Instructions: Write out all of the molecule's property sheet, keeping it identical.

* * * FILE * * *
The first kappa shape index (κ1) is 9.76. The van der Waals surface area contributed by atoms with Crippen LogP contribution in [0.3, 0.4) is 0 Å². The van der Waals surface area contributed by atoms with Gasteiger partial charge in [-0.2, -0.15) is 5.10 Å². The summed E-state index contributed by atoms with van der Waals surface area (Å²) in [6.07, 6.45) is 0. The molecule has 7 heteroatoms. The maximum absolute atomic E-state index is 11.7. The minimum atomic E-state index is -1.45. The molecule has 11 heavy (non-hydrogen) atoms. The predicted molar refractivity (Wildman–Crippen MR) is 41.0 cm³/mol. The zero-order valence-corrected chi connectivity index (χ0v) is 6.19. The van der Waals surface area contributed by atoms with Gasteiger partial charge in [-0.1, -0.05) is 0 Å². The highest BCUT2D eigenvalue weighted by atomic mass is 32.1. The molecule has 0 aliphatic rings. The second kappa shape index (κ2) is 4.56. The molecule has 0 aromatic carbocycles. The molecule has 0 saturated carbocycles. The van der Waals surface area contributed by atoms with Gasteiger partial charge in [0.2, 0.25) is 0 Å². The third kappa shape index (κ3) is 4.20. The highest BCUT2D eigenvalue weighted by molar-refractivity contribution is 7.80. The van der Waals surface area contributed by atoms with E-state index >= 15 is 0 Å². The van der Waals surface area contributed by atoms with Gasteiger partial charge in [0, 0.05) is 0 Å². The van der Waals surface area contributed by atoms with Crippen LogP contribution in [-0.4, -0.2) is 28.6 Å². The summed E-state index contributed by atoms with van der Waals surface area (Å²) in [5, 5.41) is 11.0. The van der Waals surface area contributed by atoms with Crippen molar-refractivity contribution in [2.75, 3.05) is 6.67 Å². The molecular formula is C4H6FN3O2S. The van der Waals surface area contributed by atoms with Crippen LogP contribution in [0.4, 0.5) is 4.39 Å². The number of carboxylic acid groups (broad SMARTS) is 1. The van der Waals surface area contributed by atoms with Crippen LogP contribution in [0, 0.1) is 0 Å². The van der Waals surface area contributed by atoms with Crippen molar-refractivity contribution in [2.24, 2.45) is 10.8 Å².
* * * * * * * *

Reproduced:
The first kappa shape index (κ1) is 9.76. The van der Waals surface area contributed by atoms with Crippen LogP contribution in [0.3, 0.4) is 0 Å². The van der Waals surface area contributed by atoms with Gasteiger partial charge in [-0.2, -0.15) is 5.10 Å². The summed E-state index contributed by atoms with van der Waals surface area (Å²) in [6.07, 6.45) is 0. The molecule has 7 heteroatoms. The maximum absolute atomic E-state index is 11.7. The minimum atomic E-state index is -1.45. The molecule has 11 heavy (non-hydrogen) atoms. The predicted molar refractivity (Wildman–Crippen MR) is 41.0 cm³/mol. The zero-order valence-corrected chi connectivity index (χ0v) is 6.19. The van der Waals surface area contributed by atoms with Gasteiger partial charge in [-0.1, -0.05) is 0 Å². The highest BCUT2D eigenvalue weighted by atomic mass is 32.1. The molecule has 0 aliphatic rings. The second kappa shape index (κ2) is 4.56. The molecule has 0 aromatic carbocycles. The molecule has 0 saturated carbocycles. The van der Waals surface area contributed by atoms with Gasteiger partial charge in [0.2, 0.25) is 0 Å². The third kappa shape index (κ3) is 4.20. The highest BCUT2D eigenvalue weighted by molar-refractivity contribution is 7.80. The van der Waals surface area contributed by atoms with E-state index >= 15 is 0 Å². The van der Waals surface area contributed by atoms with Gasteiger partial charge in [0, 0.05) is 0 Å². The van der Waals surface area contributed by atoms with Crippen LogP contribution in [-0.4, -0.2) is 28.6 Å². The summed E-state index contributed by atoms with van der Waals surface area (Å²) in [5, 5.41) is 11.0. The van der Waals surface area contributed by atoms with Crippen molar-refractivity contribution in [2.75, 3.05) is 6.67 Å². The molecular formula is C4H6FN3O2S. The van der Waals surface area contributed by atoms with Crippen LogP contribution in [0.4, 0.5) is 4.39 Å². The number of carboxylic acid groups (broad SMARTS) is 1. The van der Waals surface area contributed by atoms with Crippen LogP contribution in [0, 0.1) is 0 Å². The van der Waals surface area contributed by atoms with Crippen molar-refractivity contribution in [2.24, 2.45) is 10.8 Å².